GODING (1926a) described Euwalkeria based on Aethalion [sic] latipes Walker, placing it in the membracid subfamily Centrotinae based on the presence of a posterior pronotal process that did not completely conceal the scutellum. GODING (1928) provided a key to Centrotinae and included Euwalkeria in the tribe Acuminatini. FUNKHOUSER (1951) placed Euwalkeria in Aethalionidae [sic]. HAMILTON (1971) considered Euwalkeria to be closely related to the cicadellid genus Coloborrhis (Ulopinae) based on characters of the head and forewing, while noting that "it alone in this family [Cicadellidae] has a pronotal process." DEITZ (1975) placed this genus in Stegaspidini (as "Stegaspini").

EVANS (1962) described Holdgatiella (including only H. chepuensis) in the subfamily Centrotinae. He also transferred Holdgatiella to Aetalioninae (Aetalionidae). DEITZ (1975) excluded Holdgatiella from Membracidae. LINNAVOURI & DELONG (1978) included Holdgatiella in Membracidae, unplaced to subfamily, and more recent authors have maintained its status as incertae sedis within Membracidae.

Euwalkeria, Holdgatiella, and three additional genera (Antillotolania Ramos, Deiroderes Ramos, and Togotolania CRYAN & DEITZ) appear to be related to Nicomiinae because they lack a posterior pronotal process (the process is present or absent in Euwalkeria) and have the width of the head greater than the distance across the pronotal humeri. The morphology-based phylogeny of DIETRICH et al. (2001) grouped these genera (Togotolania CRYAN & DEITZ listed as "New Genus T") in a clade with Nicomiinae, Stegaspidinae, Centronodinae, and Centrodontinae, but relationships among these taxa were poorly resolved. Subsequent, more detailed morphology-based analyses of Stegaspidinae placed Antillotolania + Deiroderes as sister to a clade comprising two undescribed Dominican amber species and the extant members of Stegaspidini and Microcentrini, but the position of Togotolania remained unresolved (CRYAN et al. 2003). A detailed morphology-based analysis of Centrotinae (WALLACE & DEITZ 2004) supported placement of Centrodontini (excluding Nodonica) as a tribe of Centrotinae. This placement, and the placement of Antillotolania and Deiroderes in Stegaspidinae, are consistent with the results of analysis of DNA sequence data, but such data have so far only been obtained for a single nicomiine species (LIN et al. 2004). Immediately prior to the present study, Euwalkeria, Holdgatiella, Nodonica, and Togotolania remained unplaced to subfamily. The first three of these genera are here included in Nicomiinae based on cladistic analysis of morphological characters (see Cladistic Analysis below). We were unable to study specimens of Togotolania.

The distribution of the Nicomiinae is entirely Neotropical. Tolania is the most widely distributed of the seven genera, occurring as far north as Mexico's Yucatan Peninsula, throughout Central America, and south to Argentina (MCKAMEY 1998). Nicomia has been collected in South America and Panama. Euwalkeria is known from Brazil and Colombia, Eudonica, new genus, and Nodonica from Ecuador, and Holdgatiella only from Chile. Stalomia, new genus, has been collected only in French Guiana. The South American distribution, with a only a few species in Central America and Mexico, is evidence these groups appeared during the time (ca. 100 to 6 m.y. BP) when South America was isolated from the other continents (DIETRICH & DEITZ 1993).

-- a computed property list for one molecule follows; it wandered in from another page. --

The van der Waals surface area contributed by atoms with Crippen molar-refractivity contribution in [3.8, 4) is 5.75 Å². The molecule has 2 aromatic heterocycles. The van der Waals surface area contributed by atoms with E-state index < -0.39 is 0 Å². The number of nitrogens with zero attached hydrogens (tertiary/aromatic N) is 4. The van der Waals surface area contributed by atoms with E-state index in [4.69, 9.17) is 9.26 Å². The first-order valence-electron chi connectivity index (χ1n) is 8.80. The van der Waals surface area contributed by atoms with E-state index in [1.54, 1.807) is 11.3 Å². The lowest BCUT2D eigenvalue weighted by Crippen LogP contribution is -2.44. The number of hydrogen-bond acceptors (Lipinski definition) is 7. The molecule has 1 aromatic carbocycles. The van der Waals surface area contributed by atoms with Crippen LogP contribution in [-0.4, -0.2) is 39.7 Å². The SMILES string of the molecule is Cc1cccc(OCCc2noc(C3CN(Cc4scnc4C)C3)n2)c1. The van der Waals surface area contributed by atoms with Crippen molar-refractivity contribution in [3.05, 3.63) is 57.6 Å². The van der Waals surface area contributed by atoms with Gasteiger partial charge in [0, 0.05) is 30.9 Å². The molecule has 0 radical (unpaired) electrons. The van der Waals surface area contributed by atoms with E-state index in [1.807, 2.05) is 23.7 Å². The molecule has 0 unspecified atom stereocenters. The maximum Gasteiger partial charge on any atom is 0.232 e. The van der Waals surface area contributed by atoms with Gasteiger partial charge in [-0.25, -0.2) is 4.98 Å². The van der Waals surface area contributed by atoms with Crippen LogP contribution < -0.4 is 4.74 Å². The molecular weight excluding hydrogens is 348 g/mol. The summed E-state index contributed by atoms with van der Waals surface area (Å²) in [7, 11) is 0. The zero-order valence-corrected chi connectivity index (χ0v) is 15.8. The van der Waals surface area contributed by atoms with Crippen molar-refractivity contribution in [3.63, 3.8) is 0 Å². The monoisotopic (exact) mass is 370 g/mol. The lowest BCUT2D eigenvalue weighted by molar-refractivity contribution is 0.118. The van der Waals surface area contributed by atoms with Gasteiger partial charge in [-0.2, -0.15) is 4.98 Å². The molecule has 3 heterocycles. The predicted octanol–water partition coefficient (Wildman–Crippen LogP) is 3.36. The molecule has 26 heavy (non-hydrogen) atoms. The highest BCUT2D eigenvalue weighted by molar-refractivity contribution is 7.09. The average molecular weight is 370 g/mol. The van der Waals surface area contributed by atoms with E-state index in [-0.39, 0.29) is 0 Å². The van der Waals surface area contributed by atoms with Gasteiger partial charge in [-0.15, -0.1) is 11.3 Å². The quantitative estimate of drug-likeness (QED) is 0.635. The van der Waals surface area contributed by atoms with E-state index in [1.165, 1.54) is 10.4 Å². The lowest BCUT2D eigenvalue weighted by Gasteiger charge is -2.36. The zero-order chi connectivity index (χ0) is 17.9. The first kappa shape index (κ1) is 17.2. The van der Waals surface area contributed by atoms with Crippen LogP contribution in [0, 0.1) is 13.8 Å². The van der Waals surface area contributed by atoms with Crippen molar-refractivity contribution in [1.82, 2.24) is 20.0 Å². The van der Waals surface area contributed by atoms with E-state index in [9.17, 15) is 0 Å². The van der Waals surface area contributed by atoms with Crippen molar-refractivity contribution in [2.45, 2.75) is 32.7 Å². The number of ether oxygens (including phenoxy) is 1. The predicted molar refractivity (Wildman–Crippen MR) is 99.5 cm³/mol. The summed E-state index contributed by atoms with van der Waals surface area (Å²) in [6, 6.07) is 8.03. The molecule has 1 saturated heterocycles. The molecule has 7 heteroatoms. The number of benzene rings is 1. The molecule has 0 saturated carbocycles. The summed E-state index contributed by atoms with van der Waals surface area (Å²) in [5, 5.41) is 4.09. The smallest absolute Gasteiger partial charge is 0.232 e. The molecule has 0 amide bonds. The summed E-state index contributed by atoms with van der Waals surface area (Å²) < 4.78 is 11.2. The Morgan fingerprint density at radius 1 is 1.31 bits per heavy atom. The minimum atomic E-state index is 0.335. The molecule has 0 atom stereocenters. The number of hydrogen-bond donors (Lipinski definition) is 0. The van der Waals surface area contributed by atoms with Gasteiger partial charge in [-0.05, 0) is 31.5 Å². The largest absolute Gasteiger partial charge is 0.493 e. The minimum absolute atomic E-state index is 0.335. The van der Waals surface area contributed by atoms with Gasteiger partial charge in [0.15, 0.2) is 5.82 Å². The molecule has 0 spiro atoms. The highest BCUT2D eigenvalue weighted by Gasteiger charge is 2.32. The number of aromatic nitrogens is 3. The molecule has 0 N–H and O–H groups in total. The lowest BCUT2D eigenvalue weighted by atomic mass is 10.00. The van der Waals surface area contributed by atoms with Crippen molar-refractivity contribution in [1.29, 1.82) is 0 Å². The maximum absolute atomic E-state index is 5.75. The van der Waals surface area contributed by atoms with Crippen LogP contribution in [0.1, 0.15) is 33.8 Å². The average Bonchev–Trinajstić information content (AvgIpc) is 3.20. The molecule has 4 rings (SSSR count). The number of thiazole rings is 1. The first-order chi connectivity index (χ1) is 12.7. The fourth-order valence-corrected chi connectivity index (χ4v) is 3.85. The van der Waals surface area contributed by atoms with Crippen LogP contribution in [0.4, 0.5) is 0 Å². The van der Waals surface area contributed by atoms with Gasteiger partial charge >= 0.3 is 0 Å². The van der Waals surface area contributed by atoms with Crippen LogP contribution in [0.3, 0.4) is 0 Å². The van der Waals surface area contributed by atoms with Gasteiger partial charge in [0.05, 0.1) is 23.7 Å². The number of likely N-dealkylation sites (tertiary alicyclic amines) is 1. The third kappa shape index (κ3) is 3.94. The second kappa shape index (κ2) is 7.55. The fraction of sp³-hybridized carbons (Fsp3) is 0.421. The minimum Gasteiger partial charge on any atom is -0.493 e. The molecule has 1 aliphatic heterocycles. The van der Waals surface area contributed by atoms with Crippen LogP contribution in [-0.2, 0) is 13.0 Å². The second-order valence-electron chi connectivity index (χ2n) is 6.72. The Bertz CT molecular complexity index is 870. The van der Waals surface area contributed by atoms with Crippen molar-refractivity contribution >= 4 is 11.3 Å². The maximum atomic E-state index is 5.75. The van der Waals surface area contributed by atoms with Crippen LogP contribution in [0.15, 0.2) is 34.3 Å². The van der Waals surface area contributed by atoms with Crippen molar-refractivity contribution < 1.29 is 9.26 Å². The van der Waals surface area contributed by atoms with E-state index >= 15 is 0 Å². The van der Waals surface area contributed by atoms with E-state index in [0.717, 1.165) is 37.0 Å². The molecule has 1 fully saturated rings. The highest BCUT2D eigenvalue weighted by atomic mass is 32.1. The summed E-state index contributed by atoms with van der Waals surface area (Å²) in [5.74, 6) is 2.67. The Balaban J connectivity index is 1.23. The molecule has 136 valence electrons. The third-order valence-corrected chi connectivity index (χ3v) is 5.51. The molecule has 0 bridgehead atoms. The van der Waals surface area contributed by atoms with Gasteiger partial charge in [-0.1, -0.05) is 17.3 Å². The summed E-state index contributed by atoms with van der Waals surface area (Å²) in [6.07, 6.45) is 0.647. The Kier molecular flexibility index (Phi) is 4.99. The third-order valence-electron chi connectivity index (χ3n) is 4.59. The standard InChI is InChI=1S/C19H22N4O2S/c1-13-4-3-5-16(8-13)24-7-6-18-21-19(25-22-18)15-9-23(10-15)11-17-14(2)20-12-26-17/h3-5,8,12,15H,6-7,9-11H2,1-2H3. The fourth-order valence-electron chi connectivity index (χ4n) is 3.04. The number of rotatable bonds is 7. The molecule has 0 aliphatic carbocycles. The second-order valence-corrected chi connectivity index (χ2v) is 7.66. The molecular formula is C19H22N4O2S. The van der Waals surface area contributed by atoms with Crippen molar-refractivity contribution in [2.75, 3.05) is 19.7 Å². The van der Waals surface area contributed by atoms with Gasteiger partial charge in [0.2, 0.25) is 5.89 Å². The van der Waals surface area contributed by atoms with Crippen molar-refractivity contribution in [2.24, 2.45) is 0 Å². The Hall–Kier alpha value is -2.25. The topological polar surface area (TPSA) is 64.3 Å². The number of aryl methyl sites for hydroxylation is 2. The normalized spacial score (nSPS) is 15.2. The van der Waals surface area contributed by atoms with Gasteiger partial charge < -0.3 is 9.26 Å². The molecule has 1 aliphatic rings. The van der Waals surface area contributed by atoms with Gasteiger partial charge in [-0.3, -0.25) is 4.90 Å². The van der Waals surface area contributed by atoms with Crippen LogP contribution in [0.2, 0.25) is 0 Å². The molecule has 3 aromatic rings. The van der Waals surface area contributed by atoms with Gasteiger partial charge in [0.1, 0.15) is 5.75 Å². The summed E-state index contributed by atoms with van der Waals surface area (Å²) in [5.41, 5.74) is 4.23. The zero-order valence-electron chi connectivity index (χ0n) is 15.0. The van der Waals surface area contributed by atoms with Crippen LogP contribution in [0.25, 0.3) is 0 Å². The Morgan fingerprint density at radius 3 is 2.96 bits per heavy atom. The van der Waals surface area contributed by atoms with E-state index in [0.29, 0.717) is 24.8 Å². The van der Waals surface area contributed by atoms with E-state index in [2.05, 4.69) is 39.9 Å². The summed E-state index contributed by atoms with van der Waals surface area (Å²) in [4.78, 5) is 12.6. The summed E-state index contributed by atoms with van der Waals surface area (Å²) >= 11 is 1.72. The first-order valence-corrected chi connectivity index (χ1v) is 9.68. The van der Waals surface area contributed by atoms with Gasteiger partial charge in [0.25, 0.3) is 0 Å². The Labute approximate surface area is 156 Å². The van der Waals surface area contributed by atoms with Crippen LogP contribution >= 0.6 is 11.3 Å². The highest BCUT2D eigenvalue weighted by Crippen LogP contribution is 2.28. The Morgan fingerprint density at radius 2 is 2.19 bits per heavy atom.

Little is known about the ecology of Nicomiinae. Ant-attended and gregarious species are common in both Aetalionidae and Membracidae and this seems to be the plesiomorphic condition for these two families (DIETRICH et al. 2001, CRYAN et al. 2004). Nicomiines are collected rarely, usually only as single individuals (WOOD 1984), suggesting that these species, unlike many membracids, are solitary as adults. Tolania apparently lack parental care (DIETRICH et al. 2001), another common behavior in Membracidae. The nymphs are known only for Tolania and Nodonica (DIETRICH et al. 2001). Tolania nymphs are unusual in being relatively active in comparison to most membracid nymphs. Tolania nymphs (Fig. 10) have been observed running along the branches of their host plants with the tips of their abdomens held erect (DIETRICH, unpublished).

 




 

 



 

MATERIAL AND METHODS

Pinned specimens were borrowed from museum and personal collections in the United States, Europe, and Latin America. More than 1,000 specimens were examined, including twelve Euwalkeria, seven Holdgatiella, 29 Nicomia, three Nodonica, two Eudonica, one Stalomia, and the remaining specimens Tolania. Primary types were examined for all previously described species, except Holdgatiella chepuensis Evans; those described by Germar, which are apparently lost; Tolania armata Goding (based on illustrations by STOLL 1788) and T. walkeri Goding. The following abbreviations are used to refer to the collections from which specimens were borrowed or have been deposited: BMNH – The Natural History Museum, Cromwell Road, London, SW7 5BD, UK (M. D. Webb); CAS – California Academy of Sciences, Golden Gate Park, San Francisco, California 94118, USA (N. D. Penny); GMNH – Georgia Museum of Natural History, University of Georgia, Athens, Georgia 30602, USA (C. Smith); INHS – Illinois Natural History Survey, 607 E. Peabody Dr., Natural Resources Building, Champaign, Illinois 61820, USA (C. Favret); INPA – Instituto Nacional de Pesquisas da Amazônia, Alameda Cosme Ferreira, 1756, Manaus, Amazonas, Brazil (A.L. Henriques); MLUH – Martin-Luther-Universität, WB Zoologie, Domplatz 4, 4020 Halle, Germany (M. Dorn); MNHN – Museum National d'Histoire Naturelle, 45 rue de Buffon, 75005 Paris, France (M. Boulard); NCSU – North Carolina State University Insect Collection, Department of Entomology, North Carolina State University, Raleigh, North Carolina 27695-7613, USA (R. L. Blinn); NRS – Naturhistorisches Riksmuseet, SE-104 05, Stockholm, Sweden (B. Viklund); SHMC – S.H. McKamey Collection; current address: Systematic Entomology Laboratory, USDA, c/o National Museum of Natural History, Smithsonian Institution, Washington, D.C. 20560, USA; UCB – Essig Museum of Entomology, University of California, Berkeley, California 94720, USA (C. B. Barr); UFPC – Universidade Federal do Paraná, Departamento de Zoologia, C.P. 19020, 81531-980 Curitiba, Paraná, Brazil (A. M. Sakakibara); UKY – Department of Entomology, Agricultural Science Center North, University of Kentucky, Lexington, Kentucky 40546, USA (P.H. Freytag); USNM – National Museum of Natural History, Smithsonian Institution, Washington, D.C. 20560, USA (D. G. Furth, S.H. McKamey).